Happy 10th Birthday iPhone!

The iPhone is 10 years old!  June 29th 2017 marked the tenth anniversary of what has become a 21st century icon and the apple of Apple’s eye.  Beyond its luring magnetic draw as an object of desire and its smart functional capability (yes – there’s an app for everything), the iPhone is a symbol of digital liberation.  The freedom from the wired and tethered world is a natural function – the true affordance is the capability and empowerment that this brings: the fluidity and ease with which we access and navigate the digital ecosystem and how we have come to live and behave in context of this.  The world is at our fingertips and in our hands.  The push-pull relationship and deterministic nature of technology is one of debate – have we reached a point where we have become entirely dependent on, and perhaps even addicted to our smartphones and other devices?  Would you relinquish your smartphone for even 24 hours? Perhaps reflect on this, and the reasons for your answer.

The ubiquity of connections and the penetration of smartphones is no less than phenomenal.   According to the GSMA ‘The Mobile Economy 2017’ report there were 4.8 billion unique mobile subscribers in 2016 – projected to rise to 5.8 billion by 2020.  In terms of SIM connections, these were reported at 7.9 billion in 2016 – projected to rise to 9.7 billion by 2020.  To put this in context there are, according to a range of sources, over 7.3 billion people on the planet.  In other words, there are more connections than people.  The mobile industry is one of the most disruptive forces that we have ever seen – not only technologically, but also in terms of the societal impact at all levels: individual, group, community, region & country and in personal, social and corporate contexts.  ‘Mobility’ has become firmly entrenched in virtually all aspects of our lives.  Devices and the construction of our future in terms of physical and virtual environmental infrastructure and the way in which we digitally engage with this are also intrinsically related – ‘smart’ has not only become a prefix for ‘phone’ but also for ‘home’, ‘city’ and ‘environment’.

Smartphones and ‘mobility’ have changed or created new behaviours, language and even laws – ranging from the urban pat-down digital dance ritual before leaving the house: tapping parts of your apparel and body to ensure that you have your phone, keys and wallet/purse, thru 2 new sms & txt spk lol! and legislation that governs the usage of handsets in vehicles.  They have influenced the creation of new models of interaction and the creation or disruption of markets – look to mobile banking, contactless payment systems, transport (e.g. UBER), social media and gaming for examples.

It’s also important to reflect on and understand the role that we play as consumers of the technologies.  On one hand, we are exactly that: consumers.  On the other hand, we are the creators and generators of data: stats relating to app usage, network usage, our location through geocoded data, the length of time we spend on calls, who we call, fitness data, health data – the list goes on.  We are an inherent part of the mobile ecosystem that is fuelling the innovation.  We are generating big data, and at the risk of politicising the matter – the democratisation of digital, paradoxically, has created an ecosystem where the digital proletariat are feeding the digital bourgeoisie.  From a more cultural perspective, we are recording the world in a manner that has never been recorded before with our smartphones – creating a digital multi-dimensional imprint of 21st century earth.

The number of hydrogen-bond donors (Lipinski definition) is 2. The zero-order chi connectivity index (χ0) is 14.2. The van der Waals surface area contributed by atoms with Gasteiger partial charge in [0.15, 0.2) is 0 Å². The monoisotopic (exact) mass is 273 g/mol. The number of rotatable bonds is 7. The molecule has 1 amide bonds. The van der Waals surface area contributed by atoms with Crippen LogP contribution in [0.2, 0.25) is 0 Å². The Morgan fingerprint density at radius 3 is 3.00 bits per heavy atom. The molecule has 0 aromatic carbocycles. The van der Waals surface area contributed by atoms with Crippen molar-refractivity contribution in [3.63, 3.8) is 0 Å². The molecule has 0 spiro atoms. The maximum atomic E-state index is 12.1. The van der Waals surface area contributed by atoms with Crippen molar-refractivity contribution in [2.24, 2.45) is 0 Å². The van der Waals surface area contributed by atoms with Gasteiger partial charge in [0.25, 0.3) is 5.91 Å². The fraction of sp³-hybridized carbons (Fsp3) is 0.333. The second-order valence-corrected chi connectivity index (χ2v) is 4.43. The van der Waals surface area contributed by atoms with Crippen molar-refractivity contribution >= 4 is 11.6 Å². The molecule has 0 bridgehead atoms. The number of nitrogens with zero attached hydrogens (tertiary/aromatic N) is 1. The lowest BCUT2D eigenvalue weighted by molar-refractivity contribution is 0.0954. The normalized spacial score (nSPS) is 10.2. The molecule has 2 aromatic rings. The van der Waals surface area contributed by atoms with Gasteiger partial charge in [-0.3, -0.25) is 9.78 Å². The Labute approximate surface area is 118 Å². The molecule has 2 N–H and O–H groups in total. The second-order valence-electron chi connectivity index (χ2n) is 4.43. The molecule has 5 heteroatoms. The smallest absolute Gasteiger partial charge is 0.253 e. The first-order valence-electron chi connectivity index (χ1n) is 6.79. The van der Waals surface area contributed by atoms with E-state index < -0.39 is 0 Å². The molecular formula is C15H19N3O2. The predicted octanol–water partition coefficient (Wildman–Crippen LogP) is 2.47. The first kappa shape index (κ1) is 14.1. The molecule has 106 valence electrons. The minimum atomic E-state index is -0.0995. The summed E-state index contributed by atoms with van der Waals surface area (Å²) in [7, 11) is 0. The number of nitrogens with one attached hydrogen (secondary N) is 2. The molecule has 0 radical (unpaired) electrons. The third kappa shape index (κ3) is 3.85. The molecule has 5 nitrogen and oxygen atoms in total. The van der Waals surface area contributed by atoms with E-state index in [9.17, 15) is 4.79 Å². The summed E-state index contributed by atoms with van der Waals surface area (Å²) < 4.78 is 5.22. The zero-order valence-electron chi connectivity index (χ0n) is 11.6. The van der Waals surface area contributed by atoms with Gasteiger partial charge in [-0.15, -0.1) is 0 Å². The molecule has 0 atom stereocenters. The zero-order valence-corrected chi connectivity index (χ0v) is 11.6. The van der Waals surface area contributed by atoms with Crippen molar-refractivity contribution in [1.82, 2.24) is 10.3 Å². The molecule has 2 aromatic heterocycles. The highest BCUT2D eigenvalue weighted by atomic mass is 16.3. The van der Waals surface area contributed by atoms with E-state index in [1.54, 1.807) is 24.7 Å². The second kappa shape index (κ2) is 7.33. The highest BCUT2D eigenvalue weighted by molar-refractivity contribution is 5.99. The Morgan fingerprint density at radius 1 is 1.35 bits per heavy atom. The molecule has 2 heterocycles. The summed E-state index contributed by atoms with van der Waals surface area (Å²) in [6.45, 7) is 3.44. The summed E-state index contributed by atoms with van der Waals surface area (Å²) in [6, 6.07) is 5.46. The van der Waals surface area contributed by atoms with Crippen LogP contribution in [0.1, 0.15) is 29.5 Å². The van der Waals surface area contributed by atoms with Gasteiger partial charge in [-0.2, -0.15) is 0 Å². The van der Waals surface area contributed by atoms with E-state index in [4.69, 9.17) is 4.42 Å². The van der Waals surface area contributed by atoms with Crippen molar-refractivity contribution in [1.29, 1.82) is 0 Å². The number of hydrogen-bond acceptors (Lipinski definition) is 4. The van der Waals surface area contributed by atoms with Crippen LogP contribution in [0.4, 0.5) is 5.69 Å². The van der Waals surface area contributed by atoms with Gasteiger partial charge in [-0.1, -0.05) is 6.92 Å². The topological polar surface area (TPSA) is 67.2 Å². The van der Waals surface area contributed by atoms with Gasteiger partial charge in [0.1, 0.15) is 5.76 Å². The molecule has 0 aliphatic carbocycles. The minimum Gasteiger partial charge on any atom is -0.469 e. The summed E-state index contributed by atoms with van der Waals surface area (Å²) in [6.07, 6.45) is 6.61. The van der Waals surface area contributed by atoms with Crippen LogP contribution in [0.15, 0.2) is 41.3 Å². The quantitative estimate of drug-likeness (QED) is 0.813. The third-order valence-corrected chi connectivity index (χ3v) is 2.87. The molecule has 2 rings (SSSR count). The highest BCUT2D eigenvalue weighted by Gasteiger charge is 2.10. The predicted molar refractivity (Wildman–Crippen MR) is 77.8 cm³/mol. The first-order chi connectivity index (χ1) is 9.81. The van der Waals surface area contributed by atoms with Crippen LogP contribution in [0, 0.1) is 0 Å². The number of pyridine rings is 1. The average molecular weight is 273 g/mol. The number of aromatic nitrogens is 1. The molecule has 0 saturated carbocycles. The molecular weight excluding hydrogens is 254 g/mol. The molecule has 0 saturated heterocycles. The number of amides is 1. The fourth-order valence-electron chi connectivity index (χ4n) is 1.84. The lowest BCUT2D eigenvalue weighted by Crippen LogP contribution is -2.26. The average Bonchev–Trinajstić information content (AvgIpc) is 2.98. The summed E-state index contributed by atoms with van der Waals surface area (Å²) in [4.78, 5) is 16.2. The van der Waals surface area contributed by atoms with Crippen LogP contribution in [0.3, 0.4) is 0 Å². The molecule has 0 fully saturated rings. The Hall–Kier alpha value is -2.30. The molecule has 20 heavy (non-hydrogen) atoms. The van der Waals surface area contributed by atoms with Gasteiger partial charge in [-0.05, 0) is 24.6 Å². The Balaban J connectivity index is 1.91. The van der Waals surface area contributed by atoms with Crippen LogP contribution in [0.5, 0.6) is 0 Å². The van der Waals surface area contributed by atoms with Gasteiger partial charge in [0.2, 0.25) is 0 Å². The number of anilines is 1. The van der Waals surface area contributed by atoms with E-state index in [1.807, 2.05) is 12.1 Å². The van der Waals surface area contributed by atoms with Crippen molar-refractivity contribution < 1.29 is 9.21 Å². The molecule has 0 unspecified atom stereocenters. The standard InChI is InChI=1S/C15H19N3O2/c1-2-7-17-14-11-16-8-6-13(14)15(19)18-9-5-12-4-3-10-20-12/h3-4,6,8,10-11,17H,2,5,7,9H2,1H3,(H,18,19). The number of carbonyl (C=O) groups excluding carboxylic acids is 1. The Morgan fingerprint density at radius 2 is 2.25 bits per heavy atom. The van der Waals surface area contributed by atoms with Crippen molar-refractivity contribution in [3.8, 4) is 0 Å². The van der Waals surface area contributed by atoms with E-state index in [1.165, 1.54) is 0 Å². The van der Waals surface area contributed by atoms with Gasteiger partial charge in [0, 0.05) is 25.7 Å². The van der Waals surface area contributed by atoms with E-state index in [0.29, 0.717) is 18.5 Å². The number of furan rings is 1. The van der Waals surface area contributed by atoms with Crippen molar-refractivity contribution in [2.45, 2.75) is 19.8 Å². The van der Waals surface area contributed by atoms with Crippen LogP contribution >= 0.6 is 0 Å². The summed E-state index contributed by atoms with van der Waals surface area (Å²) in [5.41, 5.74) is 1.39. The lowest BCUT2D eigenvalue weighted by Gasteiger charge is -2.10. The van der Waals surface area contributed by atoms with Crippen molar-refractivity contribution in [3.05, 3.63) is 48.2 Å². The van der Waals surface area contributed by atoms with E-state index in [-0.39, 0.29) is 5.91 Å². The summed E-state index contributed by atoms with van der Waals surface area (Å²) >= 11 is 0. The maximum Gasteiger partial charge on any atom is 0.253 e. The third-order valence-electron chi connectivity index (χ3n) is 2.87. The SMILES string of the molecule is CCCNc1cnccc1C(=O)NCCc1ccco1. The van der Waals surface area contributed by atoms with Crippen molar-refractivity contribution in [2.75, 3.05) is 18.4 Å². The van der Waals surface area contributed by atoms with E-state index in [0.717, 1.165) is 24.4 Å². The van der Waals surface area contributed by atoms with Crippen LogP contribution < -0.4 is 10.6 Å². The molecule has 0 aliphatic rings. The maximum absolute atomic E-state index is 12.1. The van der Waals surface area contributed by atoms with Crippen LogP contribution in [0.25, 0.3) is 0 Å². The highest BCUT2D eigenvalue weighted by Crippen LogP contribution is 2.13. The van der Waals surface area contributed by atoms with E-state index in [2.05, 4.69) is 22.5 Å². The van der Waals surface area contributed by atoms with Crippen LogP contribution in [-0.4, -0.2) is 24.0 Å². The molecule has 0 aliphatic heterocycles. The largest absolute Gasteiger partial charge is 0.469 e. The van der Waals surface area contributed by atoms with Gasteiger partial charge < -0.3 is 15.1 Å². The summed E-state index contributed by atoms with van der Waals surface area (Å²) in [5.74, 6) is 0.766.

At Staffordshire University, we’re proud to have a history in Mobile Computing.  In 2001 we created what was then reported as the first BSc Mobile Computing degree in the UK.  Since then we have been agile and moved with the industry to keep abreast of developments in the mobile ecosystem.  Aspects of mobile computing are taught across modules at both undergraduate and postgraduate levels.  We have dedicated mobile app development laboratories in the Department of Computing in Stoke-on-Trent, and we teach iOS, Android & Microsoft app development.  Many of our students produce excellent final year dissertations in this subject area.

I’ll end this article, with a quote from Sundar Pichai, CEO of Google (extracted from the GSMA 2017 report): “The last 10 years have been about building a world that is mobile-first, turning our phones into remote controls for our lives. But in the next 10 years, we will shift to a world that is AI-first, a world where computing becomes universally available.”

Happy 10th Birthday iPhone!

Khawar Hameed is a Senior Lecturer/Academic in the Department of Computing, School of Computing & Digital Technologies, Staffordshire University, UK. @K_Hameed

Digital Transformation: Digital Leadership

Isolated transformation of Lime Butterfly ( papilio demoleus ) on white with clipping path

On the 1st March 2017, the Government published its UK Digital Strategy – seven strands of digital thread woven together to provide a framework for action to address digital transformation in the UK.  The ambition: “to create a world-leading digital economy that works for everyone” [1].  The strategy aims to build on the very strong and credible position held by the UK in the digital sector, and to create an economy which “is resilient to change and fit for the future” [2].

The seven strands of the new UK Digital Strategy are: